Roberta Stevenson-McDermott 1/17/2016 publication
I saw you! The car with the Washington state license, parked in the mud alongside the harvested produce field. What part of stay out of the farm fields do you not understand?
Food safety is presently the most important concern for growers of winter vegetables and fruits. Agricultural producers spend millions of dollars each year to keep their crops clean and uncontaminated. But, you say, the field was already picked and there weren’t many plants left! That doesn’t matter, taking the lettuce is stealing. Were you taught that it was alright to take something that doesn’t belong to you because you thought the owner wouldn’t care?
Where had you been walking? What kind of bacteria or contaminants were on your shoes? Do you have a pet? Was your car leaking oil as it sat by the field? It does not take much to create problems for the farmer. As I watched you, it was obvious that you were not starving or destitute, no excuse, but a consideration. There are two farm stands along Highway 95 within two miles of where you were stealing lettuce, to purchase fresh produce. Did you even use the lettuce after looking at it when you got home? The reason it was left in the field was perhaps that it was not the quality the harvest crew wanted.
What you should be doing is helping the growers and harvesters in Yuma County to protect our primary industry. Pick up you litter; do not throw anything into farm fields or canals. If walking animals along fields or canals, pick up their droppings and take them with you. Definitely do not let them enter the fields because if animal or human litter is found in the field, a designated area around the ‘evidence’ cannot be harvested due to potential contamination. Mandatory buffer areas are drawn in a circle five feet from the print or object. Think about the money you are costing the grower, harvest crew and public with your carelessness.
If you are a visitor here, you may not know; if a property owner you should be more responsible in your actions. By demonstrating trespassing and stealing, it encourages others to do the same. I realize my comments are harsh, but it is hard to understand the actions of many people in Yuma County.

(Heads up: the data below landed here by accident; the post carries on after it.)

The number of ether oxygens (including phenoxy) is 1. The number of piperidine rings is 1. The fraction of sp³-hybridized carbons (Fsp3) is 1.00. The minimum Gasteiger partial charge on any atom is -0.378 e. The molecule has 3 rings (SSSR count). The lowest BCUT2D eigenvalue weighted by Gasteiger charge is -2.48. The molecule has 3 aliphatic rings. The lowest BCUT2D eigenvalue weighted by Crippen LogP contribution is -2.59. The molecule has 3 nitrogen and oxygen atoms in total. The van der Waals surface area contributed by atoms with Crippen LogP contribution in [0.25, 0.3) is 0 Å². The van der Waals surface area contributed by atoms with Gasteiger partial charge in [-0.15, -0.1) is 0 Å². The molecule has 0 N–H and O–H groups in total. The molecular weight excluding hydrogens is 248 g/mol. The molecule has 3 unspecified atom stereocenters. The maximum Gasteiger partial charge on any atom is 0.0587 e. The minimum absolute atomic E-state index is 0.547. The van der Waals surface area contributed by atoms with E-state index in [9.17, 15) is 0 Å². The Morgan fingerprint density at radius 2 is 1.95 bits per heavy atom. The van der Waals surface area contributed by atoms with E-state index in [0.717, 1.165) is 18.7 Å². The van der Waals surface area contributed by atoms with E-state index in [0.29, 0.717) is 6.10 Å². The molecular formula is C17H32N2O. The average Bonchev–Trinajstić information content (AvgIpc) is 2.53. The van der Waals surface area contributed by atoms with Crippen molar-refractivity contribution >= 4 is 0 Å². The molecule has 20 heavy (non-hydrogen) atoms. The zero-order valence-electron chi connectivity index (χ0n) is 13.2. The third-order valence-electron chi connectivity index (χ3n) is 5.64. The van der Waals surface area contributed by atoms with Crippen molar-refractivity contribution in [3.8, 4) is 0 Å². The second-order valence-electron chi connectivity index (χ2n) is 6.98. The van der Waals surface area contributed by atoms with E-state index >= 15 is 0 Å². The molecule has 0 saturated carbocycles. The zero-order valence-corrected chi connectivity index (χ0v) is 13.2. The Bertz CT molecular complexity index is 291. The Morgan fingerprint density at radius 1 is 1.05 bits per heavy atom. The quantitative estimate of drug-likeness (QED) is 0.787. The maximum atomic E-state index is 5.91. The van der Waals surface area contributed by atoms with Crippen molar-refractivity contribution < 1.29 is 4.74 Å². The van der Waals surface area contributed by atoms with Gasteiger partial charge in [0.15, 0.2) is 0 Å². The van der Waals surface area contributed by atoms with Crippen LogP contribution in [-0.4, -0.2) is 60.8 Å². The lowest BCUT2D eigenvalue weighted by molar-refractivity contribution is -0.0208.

Every grower and harvester/shipper has a food safety supervisor to make sure the product that we is as safe as humanly possible. Until the end of March, there will be a continual rotation of vegetable crops in the fields from San Luis to Texas Hill. Growers must test their irrigation water weekly, test soils, fertilizer and other inputs for purity. Even the water used to apply agricultural chemicals needs to be tested. Literally everything that is used in the farm field is kept as sanitary as possible.
Harvesters/shippers need to make sure all the harvest aids are sanitized daily; tractors are cleaned to prevent moving soil from one field to another. Machinery is checked for oil and transmission leaks, again, contaminants. Product boxes are kept free of soil and pallets are sanitized before reuse. Unpaved county roads, farm and canal roads are watered on a daily basis to prevent dust. Harvester crews wear hairnets, gloves, aprons, boots, sleeves and other protective garments to prevent contamination of the crop being harvested.
Can’t we, the citizens and visitors to Yuma County do our part to protect this industry that employs 1 in 5 people and produces 48 percent of the revenues for the county.
Yuma County agriculture is the standard that other growing areas aspire to be.
Bobbi Stevenson-McDermott is a soil and water conservationist. She can be reached at firstname.lastname@example.org.